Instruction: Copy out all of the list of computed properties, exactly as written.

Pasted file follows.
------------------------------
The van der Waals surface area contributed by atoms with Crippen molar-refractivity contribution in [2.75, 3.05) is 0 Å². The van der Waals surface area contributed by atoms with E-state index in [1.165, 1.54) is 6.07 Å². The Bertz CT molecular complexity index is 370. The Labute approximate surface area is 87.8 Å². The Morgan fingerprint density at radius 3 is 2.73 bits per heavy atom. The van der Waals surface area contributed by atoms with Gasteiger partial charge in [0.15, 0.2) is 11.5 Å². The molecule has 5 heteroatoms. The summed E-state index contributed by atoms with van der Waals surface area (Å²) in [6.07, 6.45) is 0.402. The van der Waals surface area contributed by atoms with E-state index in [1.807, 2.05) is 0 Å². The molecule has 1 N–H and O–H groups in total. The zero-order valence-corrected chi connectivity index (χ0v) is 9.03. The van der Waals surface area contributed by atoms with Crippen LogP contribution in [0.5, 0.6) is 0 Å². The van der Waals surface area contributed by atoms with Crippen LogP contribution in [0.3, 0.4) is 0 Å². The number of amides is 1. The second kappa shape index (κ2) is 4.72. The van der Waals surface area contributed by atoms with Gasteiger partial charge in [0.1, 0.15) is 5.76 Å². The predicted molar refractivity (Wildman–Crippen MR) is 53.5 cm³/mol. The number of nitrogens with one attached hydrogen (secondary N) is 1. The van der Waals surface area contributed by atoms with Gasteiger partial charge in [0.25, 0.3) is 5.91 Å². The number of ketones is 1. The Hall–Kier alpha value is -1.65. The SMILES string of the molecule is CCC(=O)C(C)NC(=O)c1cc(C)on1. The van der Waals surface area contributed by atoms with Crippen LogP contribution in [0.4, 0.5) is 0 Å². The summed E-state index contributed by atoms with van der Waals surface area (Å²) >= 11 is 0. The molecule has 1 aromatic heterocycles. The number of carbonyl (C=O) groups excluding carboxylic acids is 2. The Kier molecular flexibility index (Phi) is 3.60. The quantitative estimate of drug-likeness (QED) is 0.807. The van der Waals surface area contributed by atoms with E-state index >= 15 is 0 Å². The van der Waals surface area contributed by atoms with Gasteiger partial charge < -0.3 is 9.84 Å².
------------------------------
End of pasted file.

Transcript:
The van der Waals surface area contributed by atoms with Crippen molar-refractivity contribution in [2.75, 3.05) is 0 Å². The van der Waals surface area contributed by atoms with E-state index in [1.165, 1.54) is 6.07 Å². The Bertz CT molecular complexity index is 370. The Labute approximate surface area is 87.8 Å². The Morgan fingerprint density at radius 3 is 2.73 bits per heavy atom. The van der Waals surface area contributed by atoms with Gasteiger partial charge in [0.15, 0.2) is 11.5 Å². The molecule has 5 heteroatoms. The summed E-state index contributed by atoms with van der Waals surface area (Å²) in [6.07, 6.45) is 0.402. The van der Waals surface area contributed by atoms with E-state index in [1.807, 2.05) is 0 Å². The molecule has 1 N–H and O–H groups in total. The zero-order valence-corrected chi connectivity index (χ0v) is 9.03. The van der Waals surface area contributed by atoms with Crippen LogP contribution in [0.5, 0.6) is 0 Å². The van der Waals surface area contributed by atoms with Crippen LogP contribution in [0.3, 0.4) is 0 Å². The number of amides is 1. The second kappa shape index (κ2) is 4.72. The van der Waals surface area contributed by atoms with Gasteiger partial charge in [0.1, 0.15) is 5.76 Å². The predicted molar refractivity (Wildman–Crippen MR) is 53.5 cm³/mol. The number of nitrogens with one attached hydrogen (secondary N) is 1. The van der Waals surface area contributed by atoms with Gasteiger partial charge in [0.25, 0.3) is 5.91 Å². The number of ketones is 1. The Hall–Kier alpha value is -1.65. The SMILES string of the molecule is CCC(=O)C(C)NC(=O)c1cc(C)on1. The van der Waals surface area contributed by atoms with Crippen LogP contribution in [0.4, 0.5) is 0 Å². The summed E-state index contributed by atoms with van der Waals surface area (Å²) >= 11 is 0. The molecule has 1 aromatic heterocycles. The number of carbonyl (C=O) groups excluding carboxylic acids is 2. The Kier molecular flexibility index (Phi) is 3.60. The quantitative estimate of drug-likeness (QED) is 0.807. The van der Waals surface area contributed by atoms with E-state index >= 15 is 0 Å². The van der Waals surface area contributed by atoms with Gasteiger partial charge < -0.3 is 9.84 Å².